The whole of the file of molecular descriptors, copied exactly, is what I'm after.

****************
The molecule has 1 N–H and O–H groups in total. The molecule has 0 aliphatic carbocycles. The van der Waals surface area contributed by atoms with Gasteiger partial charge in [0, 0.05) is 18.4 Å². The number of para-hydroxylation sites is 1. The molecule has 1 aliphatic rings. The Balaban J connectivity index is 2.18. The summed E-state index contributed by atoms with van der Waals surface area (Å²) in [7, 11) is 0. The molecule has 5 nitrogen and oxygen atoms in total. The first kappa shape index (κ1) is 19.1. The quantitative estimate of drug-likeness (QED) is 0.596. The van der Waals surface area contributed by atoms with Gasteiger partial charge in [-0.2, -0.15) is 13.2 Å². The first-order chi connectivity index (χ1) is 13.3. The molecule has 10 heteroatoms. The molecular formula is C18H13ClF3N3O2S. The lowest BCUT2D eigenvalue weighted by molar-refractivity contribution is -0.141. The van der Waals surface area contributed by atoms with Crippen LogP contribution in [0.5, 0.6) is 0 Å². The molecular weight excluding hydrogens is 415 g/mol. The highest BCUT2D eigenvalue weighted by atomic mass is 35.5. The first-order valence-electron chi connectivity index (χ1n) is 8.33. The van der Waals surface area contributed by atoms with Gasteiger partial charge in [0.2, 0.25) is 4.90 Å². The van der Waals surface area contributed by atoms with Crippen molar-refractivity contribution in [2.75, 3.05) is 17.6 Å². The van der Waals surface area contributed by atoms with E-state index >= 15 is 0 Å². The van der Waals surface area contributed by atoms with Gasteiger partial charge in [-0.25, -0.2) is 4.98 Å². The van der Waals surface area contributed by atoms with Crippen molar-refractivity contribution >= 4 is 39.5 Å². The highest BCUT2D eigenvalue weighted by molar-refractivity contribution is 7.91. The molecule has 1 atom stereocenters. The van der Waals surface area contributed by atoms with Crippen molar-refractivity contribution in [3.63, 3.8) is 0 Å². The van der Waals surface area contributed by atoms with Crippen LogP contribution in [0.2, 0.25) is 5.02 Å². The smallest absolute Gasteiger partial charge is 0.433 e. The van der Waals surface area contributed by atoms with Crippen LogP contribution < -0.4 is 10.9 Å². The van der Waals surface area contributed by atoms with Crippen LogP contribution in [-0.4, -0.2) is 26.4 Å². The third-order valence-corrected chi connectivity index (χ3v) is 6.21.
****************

The molecule has 1 N–H and O–H groups in total. The molecule has 0 aliphatic carbocycles. The van der Waals surface area contributed by atoms with Gasteiger partial charge in [0, 0.05) is 18.4 Å². The number of para-hydroxylation sites is 1. The molecule has 1 aliphatic rings. The Balaban J connectivity index is 2.18. The summed E-state index contributed by atoms with van der Waals surface area (Å²) in [7, 11) is 0. The molecule has 5 nitrogen and oxygen atoms in total. The first kappa shape index (κ1) is 19.1. The quantitative estimate of drug-likeness (QED) is 0.596. The van der Waals surface area contributed by atoms with Gasteiger partial charge in [-0.2, -0.15) is 13.2 Å². The first-order chi connectivity index (χ1) is 13.3. The molecule has 10 heteroatoms. The molecular formula is C18H13ClF3N3O2S. The lowest BCUT2D eigenvalue weighted by molar-refractivity contribution is -0.141. The van der Waals surface area contributed by atoms with Crippen LogP contribution in [0.5, 0.6) is 0 Å². The molecular weight excluding hydrogens is 415 g/mol. The highest BCUT2D eigenvalue weighted by atomic mass is 35.5. The first-order valence-electron chi connectivity index (χ1n) is 8.33. The van der Waals surface area contributed by atoms with Gasteiger partial charge in [0.2, 0.25) is 4.90 Å². The van der Waals surface area contributed by atoms with Crippen molar-refractivity contribution in [2.75, 3.05) is 17.6 Å². The van der Waals surface area contributed by atoms with E-state index >= 15 is 0 Å². The van der Waals surface area contributed by atoms with Gasteiger partial charge in [-0.25, -0.2) is 4.98 Å². The van der Waals surface area contributed by atoms with Crippen molar-refractivity contribution >= 4 is 39.5 Å². The highest BCUT2D eigenvalue weighted by molar-refractivity contribution is 7.91. The molecule has 1 atom stereocenters. The van der Waals surface area contributed by atoms with Crippen molar-refractivity contribution in [3.63, 3.8) is 0 Å². The van der Waals surface area contributed by atoms with Crippen LogP contribution in [0.2, 0.25) is 5.02 Å². The smallest absolute Gasteiger partial charge is 0.433 e. The van der Waals surface area contributed by atoms with Crippen LogP contribution < -0.4 is 10.9 Å². The van der Waals surface area contributed by atoms with Crippen LogP contribution in [-0.4, -0.2) is 26.4 Å². The third-order valence-corrected chi connectivity index (χ3v) is 6.21.